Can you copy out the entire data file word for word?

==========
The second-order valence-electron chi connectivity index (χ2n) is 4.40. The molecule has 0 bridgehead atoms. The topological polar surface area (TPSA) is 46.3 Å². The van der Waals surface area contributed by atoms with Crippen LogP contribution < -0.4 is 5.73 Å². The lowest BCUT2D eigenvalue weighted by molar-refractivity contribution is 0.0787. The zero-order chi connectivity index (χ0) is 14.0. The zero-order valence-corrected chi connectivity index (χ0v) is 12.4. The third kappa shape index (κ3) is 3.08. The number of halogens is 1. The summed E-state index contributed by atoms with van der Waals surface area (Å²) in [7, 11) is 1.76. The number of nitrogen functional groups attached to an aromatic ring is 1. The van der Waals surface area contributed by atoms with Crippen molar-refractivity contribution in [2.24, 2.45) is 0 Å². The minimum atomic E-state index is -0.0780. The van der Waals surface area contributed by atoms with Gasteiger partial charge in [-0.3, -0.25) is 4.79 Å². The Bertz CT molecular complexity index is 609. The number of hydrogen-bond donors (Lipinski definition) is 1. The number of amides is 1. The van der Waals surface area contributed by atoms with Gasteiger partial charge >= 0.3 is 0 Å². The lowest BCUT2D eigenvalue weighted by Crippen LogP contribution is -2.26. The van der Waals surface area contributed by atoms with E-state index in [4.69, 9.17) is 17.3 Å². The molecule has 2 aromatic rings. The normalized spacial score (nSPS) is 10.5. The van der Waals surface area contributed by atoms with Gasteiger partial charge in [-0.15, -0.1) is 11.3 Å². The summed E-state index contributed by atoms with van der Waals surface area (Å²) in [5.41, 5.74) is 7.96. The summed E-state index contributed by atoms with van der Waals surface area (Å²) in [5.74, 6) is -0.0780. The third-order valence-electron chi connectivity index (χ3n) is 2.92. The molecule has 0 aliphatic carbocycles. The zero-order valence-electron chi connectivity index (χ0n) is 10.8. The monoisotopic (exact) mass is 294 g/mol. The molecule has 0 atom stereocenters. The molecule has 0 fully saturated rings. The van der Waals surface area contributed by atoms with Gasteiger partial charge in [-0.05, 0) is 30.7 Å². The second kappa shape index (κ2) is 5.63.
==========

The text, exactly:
The second-order valence-electron chi connectivity index (χ2n) is 4.40. The molecule has 0 bridgehead atoms. The topological polar surface area (TPSA) is 46.3 Å². The van der Waals surface area contributed by atoms with Crippen LogP contribution < -0.4 is 5.73 Å². The lowest BCUT2D eigenvalue weighted by molar-refractivity contribution is 0.0787. The zero-order chi connectivity index (χ0) is 14.0. The zero-order valence-corrected chi connectivity index (χ0v) is 12.4. The third kappa shape index (κ3) is 3.08. The number of halogens is 1. The summed E-state index contributed by atoms with van der Waals surface area (Å²) in [7, 11) is 1.76. The number of nitrogen functional groups attached to an aromatic ring is 1. The van der Waals surface area contributed by atoms with Crippen molar-refractivity contribution in [2.24, 2.45) is 0 Å². The minimum atomic E-state index is -0.0780. The van der Waals surface area contributed by atoms with Gasteiger partial charge in [-0.3, -0.25) is 4.79 Å². The Bertz CT molecular complexity index is 609. The number of hydrogen-bond donors (Lipinski definition) is 1. The number of amides is 1. The van der Waals surface area contributed by atoms with Gasteiger partial charge >= 0.3 is 0 Å². The lowest BCUT2D eigenvalue weighted by Crippen LogP contribution is -2.26. The van der Waals surface area contributed by atoms with E-state index in [4.69, 9.17) is 17.3 Å². The molecule has 2 aromatic rings. The normalized spacial score (nSPS) is 10.5. The van der Waals surface area contributed by atoms with Gasteiger partial charge in [-0.15, -0.1) is 11.3 Å². The summed E-state index contributed by atoms with van der Waals surface area (Å²) in [5.41, 5.74) is 7.96. The summed E-state index contributed by atoms with van der Waals surface area (Å²) in [5.74, 6) is -0.0780. The third-order valence-electron chi connectivity index (χ3n) is 2.92. The molecule has 0 aliphatic carbocycles. The zero-order valence-electron chi connectivity index (χ0n) is 10.8. The monoisotopic (exact) mass is 294 g/mol. The molecule has 0 atom stereocenters. The molecule has 0 fully saturated rings. The van der Waals surface area contributed by atoms with Gasteiger partial charge in [-0.05, 0) is 30.7 Å². The second kappa shape index (κ2) is 5.63.